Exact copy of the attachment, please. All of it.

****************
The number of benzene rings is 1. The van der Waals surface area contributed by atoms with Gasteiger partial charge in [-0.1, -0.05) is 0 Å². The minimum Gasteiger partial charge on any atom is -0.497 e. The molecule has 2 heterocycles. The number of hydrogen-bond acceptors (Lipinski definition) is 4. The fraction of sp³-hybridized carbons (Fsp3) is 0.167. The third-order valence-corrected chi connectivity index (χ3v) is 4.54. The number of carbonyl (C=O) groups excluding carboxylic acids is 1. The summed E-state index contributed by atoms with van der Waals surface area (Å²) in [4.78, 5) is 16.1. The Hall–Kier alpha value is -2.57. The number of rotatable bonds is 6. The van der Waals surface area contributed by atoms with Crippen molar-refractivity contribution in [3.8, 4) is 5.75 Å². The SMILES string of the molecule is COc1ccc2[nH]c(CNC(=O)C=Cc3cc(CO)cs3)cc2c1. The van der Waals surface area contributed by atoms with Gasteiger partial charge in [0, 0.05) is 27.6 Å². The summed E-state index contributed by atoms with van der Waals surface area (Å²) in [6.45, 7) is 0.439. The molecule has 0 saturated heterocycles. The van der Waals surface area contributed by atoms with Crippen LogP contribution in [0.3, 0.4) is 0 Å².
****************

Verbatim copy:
The number of benzene rings is 1. The van der Waals surface area contributed by atoms with Gasteiger partial charge in [-0.1, -0.05) is 0 Å². The minimum Gasteiger partial charge on any atom is -0.497 e. The molecule has 2 heterocycles. The number of hydrogen-bond acceptors (Lipinski definition) is 4. The fraction of sp³-hybridized carbons (Fsp3) is 0.167. The third-order valence-corrected chi connectivity index (χ3v) is 4.54. The number of carbonyl (C=O) groups excluding carboxylic acids is 1. The summed E-state index contributed by atoms with van der Waals surface area (Å²) in [4.78, 5) is 16.1. The Hall–Kier alpha value is -2.57. The number of rotatable bonds is 6. The van der Waals surface area contributed by atoms with Crippen molar-refractivity contribution in [3.8, 4) is 5.75 Å². The SMILES string of the molecule is COc1ccc2[nH]c(CNC(=O)C=Cc3cc(CO)cs3)cc2c1. The van der Waals surface area contributed by atoms with Gasteiger partial charge in [0, 0.05) is 27.6 Å². The summed E-state index contributed by atoms with van der Waals surface area (Å²) in [6.45, 7) is 0.439. The molecule has 0 saturated heterocycles. The van der Waals surface area contributed by atoms with Crippen LogP contribution in [0.3, 0.4) is 0 Å².